WSA is already reaping the benefits of inspection, as one problem area illustrates. The Oakland Beach area of the city had experienced five to seven blockages per year that typically led to multiple insurance claims from property owners. Crews would clean the lines, but the blockages would return.
Hannon inspected the line and discovered a 2-by-4 wedged directly across the pipe with debris caught on it: The block of wood was creating a dam. Using a Warthog high-velocity cleaning nozzle manufactured by StoneAge Inc., he removed the blockage and restored normal flow.
“Now, because we have the camera, we can eliminate claims and other related expenses for the future,” Feeney says. “When we go to a hot spot now, we’re not working blind. We can quickly assess what the problem is and know it isn’t going to be a problem anymore because we’ll know what it is, determine a way to fix it, and be done with it.”
Although going through the EPA checklist provided a good foundation, the mandate also required the authority to correct any deficiencies discovered during its assessment and to set repair and maintenance priorities for keeping the collection system infrastructure healthy and preventing potential future sanitary sewer overflows. That meant compiling scattered asset information into an easy-to-access repository.
WSA now collects all of its pipeline and manhole inspection data in an electronic format that will be linked to its GIS database in the near future. Using ArcView by ESRI, the GIS database includes scanned asset location cards, as-built drawings and maps of all of the system’s assets.
“With this information, we are able to click on a pipe and know its material and the year it was built, and hyperlink back to any related maintenance history documents,” Solitro says. “Our field inspectors have laptop computers in their vehicles with full wireless access to this database. That makes us more efficient in responding to emergencies and in having information on the topography and history of the assets at our fingertips.”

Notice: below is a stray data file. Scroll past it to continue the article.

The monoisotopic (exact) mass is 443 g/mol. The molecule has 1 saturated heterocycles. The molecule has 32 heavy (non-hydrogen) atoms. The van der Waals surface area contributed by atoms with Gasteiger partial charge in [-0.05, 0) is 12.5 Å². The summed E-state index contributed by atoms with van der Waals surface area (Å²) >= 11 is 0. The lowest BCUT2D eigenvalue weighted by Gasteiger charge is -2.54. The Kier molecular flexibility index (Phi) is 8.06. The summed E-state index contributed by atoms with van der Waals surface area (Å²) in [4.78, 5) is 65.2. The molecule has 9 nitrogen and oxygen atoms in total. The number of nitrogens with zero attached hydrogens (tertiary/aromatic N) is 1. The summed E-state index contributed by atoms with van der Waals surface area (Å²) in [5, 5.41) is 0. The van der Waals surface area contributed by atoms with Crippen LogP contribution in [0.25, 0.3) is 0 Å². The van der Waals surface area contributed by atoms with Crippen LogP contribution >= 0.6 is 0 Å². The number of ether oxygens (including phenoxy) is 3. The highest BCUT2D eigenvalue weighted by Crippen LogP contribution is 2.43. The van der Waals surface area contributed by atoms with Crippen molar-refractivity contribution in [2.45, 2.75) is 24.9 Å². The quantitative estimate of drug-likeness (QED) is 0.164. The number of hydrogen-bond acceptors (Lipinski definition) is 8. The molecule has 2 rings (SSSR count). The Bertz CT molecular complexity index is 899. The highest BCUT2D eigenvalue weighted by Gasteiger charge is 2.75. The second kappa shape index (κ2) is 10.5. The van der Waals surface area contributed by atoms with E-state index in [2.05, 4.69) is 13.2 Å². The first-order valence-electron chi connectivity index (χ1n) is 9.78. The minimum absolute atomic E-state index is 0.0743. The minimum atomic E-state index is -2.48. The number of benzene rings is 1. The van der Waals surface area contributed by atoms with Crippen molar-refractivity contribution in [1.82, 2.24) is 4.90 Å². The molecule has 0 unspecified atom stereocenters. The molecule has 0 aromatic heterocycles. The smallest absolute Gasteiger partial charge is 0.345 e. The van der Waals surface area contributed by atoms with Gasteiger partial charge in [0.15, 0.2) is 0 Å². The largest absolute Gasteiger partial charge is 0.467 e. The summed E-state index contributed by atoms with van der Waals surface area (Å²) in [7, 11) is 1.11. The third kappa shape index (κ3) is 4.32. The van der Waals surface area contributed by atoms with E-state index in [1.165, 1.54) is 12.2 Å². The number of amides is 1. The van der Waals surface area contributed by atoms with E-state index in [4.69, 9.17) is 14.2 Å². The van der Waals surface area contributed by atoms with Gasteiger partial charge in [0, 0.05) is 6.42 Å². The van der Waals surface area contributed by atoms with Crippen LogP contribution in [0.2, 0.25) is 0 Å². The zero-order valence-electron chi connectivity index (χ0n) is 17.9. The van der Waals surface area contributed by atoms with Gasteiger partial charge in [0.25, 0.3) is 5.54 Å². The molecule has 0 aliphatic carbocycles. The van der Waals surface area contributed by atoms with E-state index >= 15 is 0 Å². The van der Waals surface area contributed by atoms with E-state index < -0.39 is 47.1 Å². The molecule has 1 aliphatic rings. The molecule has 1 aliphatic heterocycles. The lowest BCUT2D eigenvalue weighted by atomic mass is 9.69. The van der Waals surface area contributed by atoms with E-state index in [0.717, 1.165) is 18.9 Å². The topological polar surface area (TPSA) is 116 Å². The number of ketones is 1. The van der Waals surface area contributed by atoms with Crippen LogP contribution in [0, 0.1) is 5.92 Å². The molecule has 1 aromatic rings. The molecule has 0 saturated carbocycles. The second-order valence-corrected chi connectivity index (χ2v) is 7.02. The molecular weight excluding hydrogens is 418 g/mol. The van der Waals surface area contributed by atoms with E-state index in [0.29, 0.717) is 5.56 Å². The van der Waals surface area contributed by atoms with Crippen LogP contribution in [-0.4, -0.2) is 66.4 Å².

Having the information centrally compiled provides a unique visual perspective when Solitro and Feeney assess potential causes of trouble. GIS mapping displays patterns, making culprits more visible.
“We had one neighborhood that displayed 14 blockages within a short time, indicating an area that needed our focus,” Feeney says. “The map details revealed that during inspection, almost every joint in the lines of this area had root intrusion. Until we were able to see our problems in this visual format, the cause didn’t always jump out at us. Now we can trace patterns using the map and track issues back to their source and remedy them.”
The staff has also discovered areas of inflow and infiltration through inspection. Eliminating I&I is a key element of the CMOM program. Every gallon of clear water removed saves money in treatment costs, energy for pump station conveyance, and reserve capacity.
To help offset the costs of I&I mitigation, WSA established a special I&I fund by which all new connections are assessed a fee based on anticipated flow. The flow is calculated with a formula that accounts for occupancy, square footage, usage, number of bathrooms, and food preparation facilities. The fees are placed in a Âdedicated account to be used to remove two gallons of I&I for every gallon the property puts into the system. To date, WSA has billed $135,000 in fees to help in fast-tracking system repairs.
Under the microscope
Solitro compares the CMOM program and self-assessment to being under a microscope. “The biggest benefit of this mandate and experience was having to ask ourselves some very difficult questions and having things that were always in the back of our minds suddenly brought to the forefront,” he says. “Everything was brought together cohesively in one document, and we could readily see our deficiencies as well as where we were strong.”
For agencies looking to create a CMOM program and stay ahead of the regulatory curve, or for those currently under a mandate, Solitro advises: “Don’t get discouraged. Just keep pushing forward. It has to get done. It will get done, and when it gets done, you’re done.
“Whether it takes five years or 10 years or longer, that’s all right,” Solitro says. “Look inside, define your system, and know what you have. That will help you create a solid plan of action for moving forward and creating a strong, healthy infrastructure for future generations.”